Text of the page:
- Ivan Maisel, College Football Senior Writer
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To understand the future of the college postseason, which the BCS bosses will take up again this week, listen to what hasn't been said.
When SEC commissioner Mike Slive asserted in January that the BCS championship would be transformed, "and I don't think those changes are going to be tweaks," no one rose to rebut him.
The silence that met Slive's comment to Tony Barnhart of CBS College Sports spoke volumes. For 14 years, in the face of loud, nasty and occasionally shrewd commentary mocking the BCS, the administrators in charge of it kept repeating their belief in its virtues.
When USA Today published a memo earlier this month outlining four new formats the 120 FBS schools are considering, the proponents of the status quo said nothing.
As the 11 FBS commissioners and Notre Dame athletic director Jack Swarbrick meet in South Florida this week to discuss the format of the postseason circa 2014, they face a new reality of their own creation. If they come out of this process without changing the BCS championship, Congress will look efficient by comparison.
"I think the climate has changed," Slive said in January.
Over the last three months, college football administrators have adapted to the change. It's as if they decided, "As long as the postseason is going to change, let's look at every possible solution."
What changed? What snapped? How did the sport's leaders decide that what has worked for them for so long is no longer working? As recently as four years ago, the BCS bosses last considered the postseason format. When Slive proposed a "plus-one," post-BCS game, he convinced only ACC commissioner John Swofford to vote with him. Big 12 commissioner Dan Beebe said, "There is a strong feeling in the Big 12 that what we have is working well."
That feeling is no longer around. Neither, for that matter, is Beebe. The Big 12, Pac-12 and Big East have different memberships and new commissioners.
Interviews of administrators around the country, on and off the record, describe a gradual accrual of support for a playoff over the last few years until the most recent BCS Championship Game, Alabama's 21-0 defeat of LSU, tipped the scales.
Mountain West Conference commissioner Craig Thompson's advocacy of a playoff four years ago went nowhere. He is delighted that the room no longer goes quiet when he brings up the subject. He favors some sort of four-team format.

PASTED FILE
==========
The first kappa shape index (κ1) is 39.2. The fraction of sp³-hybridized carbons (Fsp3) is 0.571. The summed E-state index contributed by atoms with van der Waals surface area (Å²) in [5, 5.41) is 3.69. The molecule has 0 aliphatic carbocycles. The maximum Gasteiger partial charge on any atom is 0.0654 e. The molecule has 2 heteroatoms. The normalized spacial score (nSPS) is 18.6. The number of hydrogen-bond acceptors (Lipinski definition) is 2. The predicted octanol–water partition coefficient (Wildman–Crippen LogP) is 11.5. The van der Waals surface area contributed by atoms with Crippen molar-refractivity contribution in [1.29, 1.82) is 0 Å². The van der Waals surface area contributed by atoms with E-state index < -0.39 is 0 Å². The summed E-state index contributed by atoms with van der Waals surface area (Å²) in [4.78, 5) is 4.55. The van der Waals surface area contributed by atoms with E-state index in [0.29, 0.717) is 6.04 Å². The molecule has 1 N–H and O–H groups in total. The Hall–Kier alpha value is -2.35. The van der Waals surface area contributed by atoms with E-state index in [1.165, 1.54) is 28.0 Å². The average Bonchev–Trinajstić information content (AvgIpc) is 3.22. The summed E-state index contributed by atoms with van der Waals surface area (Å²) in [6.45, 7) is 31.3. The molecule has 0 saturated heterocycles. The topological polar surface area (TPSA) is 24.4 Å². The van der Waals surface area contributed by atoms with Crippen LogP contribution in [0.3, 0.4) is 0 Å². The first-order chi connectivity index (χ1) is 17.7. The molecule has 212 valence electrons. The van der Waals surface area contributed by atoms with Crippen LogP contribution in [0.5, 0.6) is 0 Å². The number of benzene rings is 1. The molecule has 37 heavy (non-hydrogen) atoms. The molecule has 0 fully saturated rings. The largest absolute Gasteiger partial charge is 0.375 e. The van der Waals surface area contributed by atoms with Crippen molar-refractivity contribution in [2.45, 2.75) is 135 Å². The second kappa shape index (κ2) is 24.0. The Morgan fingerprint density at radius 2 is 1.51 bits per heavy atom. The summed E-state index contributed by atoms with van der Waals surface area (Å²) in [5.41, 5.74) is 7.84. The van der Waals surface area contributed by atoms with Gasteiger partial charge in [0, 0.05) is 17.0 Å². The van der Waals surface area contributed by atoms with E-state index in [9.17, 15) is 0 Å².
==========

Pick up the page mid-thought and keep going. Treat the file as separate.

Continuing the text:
"I think a combination of factors got people to a different place," Thompson said. "A national championship game that included a team [Alabama] that won neither its own conference division nor its [conference] title game, playing on Jan. 9 against the NFL playoffs and a growing movement towards a playoff in general have pushed the agenda."
The desire of a prime-time window for as many BCS bowls as possible has pushed the championship game past the first weekend of NFL playoffs. While it's difficult to quantify the effect, Thompson and others are firm in their belief that once the NFL takes the stage, the buildup of a four-month season toward a championship event is irreparably interrupted.
Those prime-time windows also have fallen in midweek, which makes it difficult for fans to attend without blowing up their work schedules. Attendance has fallen -- neither the Sugar Bowl nor the Orange Bowl has topped 70,000 in the last two years. Both had done so every year since 2002. The secondary ticket market -- StubHub, Craigslist, etc. -- has left schools stuck with the tickets they are obligated to purchase.
In the last four years, Thompson has been joined by administrators whose postseason ox got gored by the current system -- University of Georgia president Michael Adams (2007), Texas athletic director DeLoss Dodds (2008), Big 12 interim commissioner Chuck Neinas (2011).
"Folks are realizing there is little separation between 1-2-3-4, and maybe even deeper, so that the 1-2 matchup as the game is losing a little credibility," Thompson said. "When AQ conference champs get passed for conference runners-up, that is the real issue."
Washington athletic director Scott Woodward, who went to Seattle from LSU, attended the Allstate BCS National Championship Game in January.
"New Orleans was not a cataclysmic event for me," he said. "You can make an argument that the two best teams played."
Woodward prefers a four-team format. Other administrators are just now beginning to focus on the issue. In the next few weeks, conferences will hold spring meetings and commissioners will meet with officials from their member schools.
"I'm not sure how much change there really was," said Louisville athletic director Tom Jurich, who will attend the BCS meetings this week. "But I have heard a lot of positive things about a Final Four for football."
There is an overarching concern to protect the regular season. There is a concern to protect the bowl structure, although a playoff outside of the bowls has been proposed. Some of the concerns and formats are at cross-purposes, which is why the meetings this week will be so interesting.
"Administrators and presidents and athletic directors move slowly," Woodward said. "We always have. We make incremental moves, when we make them at all."
But try finding someone who thinks the college football postseason will stand still. You can't do it.
After years of defending the current system, commissioners and athletic directors alike have done an abrupt about-face. With nearly every option on the table, drastic change seems inevitable.